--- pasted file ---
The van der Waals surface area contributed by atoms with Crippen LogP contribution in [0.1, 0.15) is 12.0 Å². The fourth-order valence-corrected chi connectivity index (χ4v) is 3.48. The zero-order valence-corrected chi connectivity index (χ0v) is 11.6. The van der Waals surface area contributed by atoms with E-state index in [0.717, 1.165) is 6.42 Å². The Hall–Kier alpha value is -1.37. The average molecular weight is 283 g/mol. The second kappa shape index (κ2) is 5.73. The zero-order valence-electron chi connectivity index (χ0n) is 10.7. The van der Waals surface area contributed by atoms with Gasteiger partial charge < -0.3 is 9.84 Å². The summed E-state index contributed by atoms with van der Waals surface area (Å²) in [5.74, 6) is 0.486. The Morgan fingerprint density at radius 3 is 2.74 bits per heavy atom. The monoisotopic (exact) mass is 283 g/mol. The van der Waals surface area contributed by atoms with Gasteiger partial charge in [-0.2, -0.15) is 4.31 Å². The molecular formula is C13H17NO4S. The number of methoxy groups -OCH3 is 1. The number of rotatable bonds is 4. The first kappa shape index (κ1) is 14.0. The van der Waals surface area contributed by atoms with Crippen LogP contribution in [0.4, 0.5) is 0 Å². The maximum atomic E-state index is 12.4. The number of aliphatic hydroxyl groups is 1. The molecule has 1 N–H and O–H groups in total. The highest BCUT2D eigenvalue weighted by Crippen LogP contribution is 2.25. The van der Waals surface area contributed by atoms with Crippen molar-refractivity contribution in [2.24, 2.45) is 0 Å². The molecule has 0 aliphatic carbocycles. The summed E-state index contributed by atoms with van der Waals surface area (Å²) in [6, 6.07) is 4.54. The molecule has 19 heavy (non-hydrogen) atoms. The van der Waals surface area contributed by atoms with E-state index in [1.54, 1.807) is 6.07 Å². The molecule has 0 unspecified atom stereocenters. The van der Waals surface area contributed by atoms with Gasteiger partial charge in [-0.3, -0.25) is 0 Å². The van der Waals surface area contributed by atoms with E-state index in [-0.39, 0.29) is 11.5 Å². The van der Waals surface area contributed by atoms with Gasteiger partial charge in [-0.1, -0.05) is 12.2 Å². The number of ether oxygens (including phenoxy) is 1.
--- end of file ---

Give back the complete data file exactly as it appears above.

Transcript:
The van der Waals surface area contributed by atoms with Crippen LogP contribution in [0.1, 0.15) is 12.0 Å². The fourth-order valence-corrected chi connectivity index (χ4v) is 3.48. The zero-order valence-corrected chi connectivity index (χ0v) is 11.6. The van der Waals surface area contributed by atoms with E-state index in [0.717, 1.165) is 6.42 Å². The Hall–Kier alpha value is -1.37. The average molecular weight is 283 g/mol. The second kappa shape index (κ2) is 5.73. The zero-order valence-electron chi connectivity index (χ0n) is 10.7. The van der Waals surface area contributed by atoms with Gasteiger partial charge < -0.3 is 9.84 Å². The summed E-state index contributed by atoms with van der Waals surface area (Å²) in [5.74, 6) is 0.486. The Morgan fingerprint density at radius 3 is 2.74 bits per heavy atom. The monoisotopic (exact) mass is 283 g/mol. The van der Waals surface area contributed by atoms with Gasteiger partial charge in [-0.2, -0.15) is 4.31 Å². The molecular formula is C13H17NO4S. The number of methoxy groups -OCH3 is 1. The number of rotatable bonds is 4. The first kappa shape index (κ1) is 14.0. The van der Waals surface area contributed by atoms with Crippen LogP contribution in [0.4, 0.5) is 0 Å². The maximum atomic E-state index is 12.4. The number of aliphatic hydroxyl groups is 1. The molecule has 1 N–H and O–H groups in total. The highest BCUT2D eigenvalue weighted by Crippen LogP contribution is 2.25. The van der Waals surface area contributed by atoms with Crippen molar-refractivity contribution in [2.24, 2.45) is 0 Å². The molecule has 0 aliphatic carbocycles. The summed E-state index contributed by atoms with van der Waals surface area (Å²) in [6, 6.07) is 4.54. The molecule has 19 heavy (non-hydrogen) atoms. The van der Waals surface area contributed by atoms with E-state index in [1.54, 1.807) is 6.07 Å². The molecule has 0 unspecified atom stereocenters. The van der Waals surface area contributed by atoms with Gasteiger partial charge in [-0.3, -0.25) is 0 Å². The van der Waals surface area contributed by atoms with E-state index in [-0.39, 0.29) is 11.5 Å². The van der Waals surface area contributed by atoms with Gasteiger partial charge in [-0.1, -0.05) is 12.2 Å². The number of ether oxygens (including phenoxy) is 1.